Original URL path: http://www.businessspectator.com.au/article/2013/8/10/ashes/ashes-australia-strides-towards-redemption (2014-01-13)
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  • ASHES: A damp and disappointing end at Old Trafford | Business Spectator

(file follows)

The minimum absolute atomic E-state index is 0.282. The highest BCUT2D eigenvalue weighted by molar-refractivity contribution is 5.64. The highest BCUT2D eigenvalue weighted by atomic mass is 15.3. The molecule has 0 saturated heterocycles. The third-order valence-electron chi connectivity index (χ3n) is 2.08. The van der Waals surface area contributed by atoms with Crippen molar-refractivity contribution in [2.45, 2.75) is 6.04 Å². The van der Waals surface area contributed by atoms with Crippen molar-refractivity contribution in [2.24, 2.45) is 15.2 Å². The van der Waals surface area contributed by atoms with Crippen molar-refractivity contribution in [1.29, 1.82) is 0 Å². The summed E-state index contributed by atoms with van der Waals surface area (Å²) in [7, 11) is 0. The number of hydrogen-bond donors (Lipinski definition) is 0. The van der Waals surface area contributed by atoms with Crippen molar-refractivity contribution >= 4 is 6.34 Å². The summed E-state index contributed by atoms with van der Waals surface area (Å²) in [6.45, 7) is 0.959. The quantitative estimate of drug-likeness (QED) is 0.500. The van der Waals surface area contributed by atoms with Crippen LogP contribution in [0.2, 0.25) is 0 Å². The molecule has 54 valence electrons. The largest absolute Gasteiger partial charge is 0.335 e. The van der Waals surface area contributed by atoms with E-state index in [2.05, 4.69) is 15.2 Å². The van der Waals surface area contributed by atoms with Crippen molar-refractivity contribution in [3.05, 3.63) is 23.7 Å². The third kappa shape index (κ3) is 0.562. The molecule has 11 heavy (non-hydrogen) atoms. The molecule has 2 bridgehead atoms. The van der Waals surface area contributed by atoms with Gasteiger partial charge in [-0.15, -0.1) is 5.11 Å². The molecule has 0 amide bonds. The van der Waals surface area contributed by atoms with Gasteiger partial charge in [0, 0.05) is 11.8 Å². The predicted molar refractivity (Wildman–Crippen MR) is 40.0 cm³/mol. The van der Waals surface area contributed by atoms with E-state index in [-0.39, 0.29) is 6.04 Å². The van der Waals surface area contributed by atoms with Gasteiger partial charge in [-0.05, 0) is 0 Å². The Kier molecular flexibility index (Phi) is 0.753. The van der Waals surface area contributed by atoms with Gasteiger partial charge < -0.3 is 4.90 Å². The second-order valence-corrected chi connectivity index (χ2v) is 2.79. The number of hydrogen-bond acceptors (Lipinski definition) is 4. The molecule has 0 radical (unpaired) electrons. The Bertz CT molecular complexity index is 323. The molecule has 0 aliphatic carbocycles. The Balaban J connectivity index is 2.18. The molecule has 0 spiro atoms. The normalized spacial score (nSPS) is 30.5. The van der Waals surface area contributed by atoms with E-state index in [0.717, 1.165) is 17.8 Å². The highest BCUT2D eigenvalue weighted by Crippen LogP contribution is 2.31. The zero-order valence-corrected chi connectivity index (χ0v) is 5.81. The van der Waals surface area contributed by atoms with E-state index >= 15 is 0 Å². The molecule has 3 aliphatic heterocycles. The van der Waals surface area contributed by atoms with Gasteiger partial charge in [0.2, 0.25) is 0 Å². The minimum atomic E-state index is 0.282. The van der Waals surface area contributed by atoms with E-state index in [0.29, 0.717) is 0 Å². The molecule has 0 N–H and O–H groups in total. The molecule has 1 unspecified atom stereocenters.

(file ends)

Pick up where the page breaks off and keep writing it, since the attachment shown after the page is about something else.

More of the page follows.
again on day five in Manchester the fine wind blown Lancashire rain set in and the third Test had to be abandoned as a draw at 4 39pm England has retained the Ashes three times in succession now But Australia leaves Old Trafford knowing that they played well enough to contemplate victory in the remaining Tests at Chester le Street and The Oval There was a moment when they could contemplate victory in Manchester At 12 46pm precisely Kevin Pietersen played forward to a ball just outside off stump from Peter Siddle He appeared to miss it but Brad Haddin thought not and the slips roared their appeal for caught behind When umpire Alan Hill gave him out Pietersen looked immensely aggrieved and called for a review The third umpire could see no hot spot but believed that he heard the noise of contact between bat and ball Out Pietersen said a few rude words about umpires and Australians and put on his most disgruntled face as he returned to the dressing room England were 35 for 3 By mid morning the weather had turned unpredictably fine and it looked as if the game might survive a full afternoon s play enough time to take seven more wickets Alastair Cook had gone lbw after a fruitless review Jonathan Trott his partner in many long second wicket stands was caught by Haddin during a penetrating spell of seam bowling by Ryan Harris With Pietersen gone too and Australia s bowlers working harder than at any time in the game there was only one possible winner But the morning weather proved to be a fluke While the sun shone on Old Trafford weather maps suggested that it was an island of good weather surrounded on all sides by persistent rain The rain closed in during lunch relented for just long enough for three balls to be bowled at 2pm and then the umbrellas went up again and stayed up until the game was called off The crowd was naturally thinner after four testing days cricket Like the Australia team they deserved better They had been a vocal shirt sleaved crowd quite unlike the audience at Lord s They delighted in choosing a player to mock and David Warner who had thrown a punch at England s young Joe Root earlier in the summer was their man He was not only booed when he went to bat but every time he fielded the ball He ought to take it as a compliment of a kind the player who caught Warner on the boundary in Australia s second innings was of course Joe Root For Australia the bad news was that England retained the Ashes for the fourth time in the five series since 2005 the annus mirabilis of English cricket But there was good news for Australia too The team played like a cohesive unit which was a bold response to the humiliation at Lord s Michael Clarke admitted after today s abandonment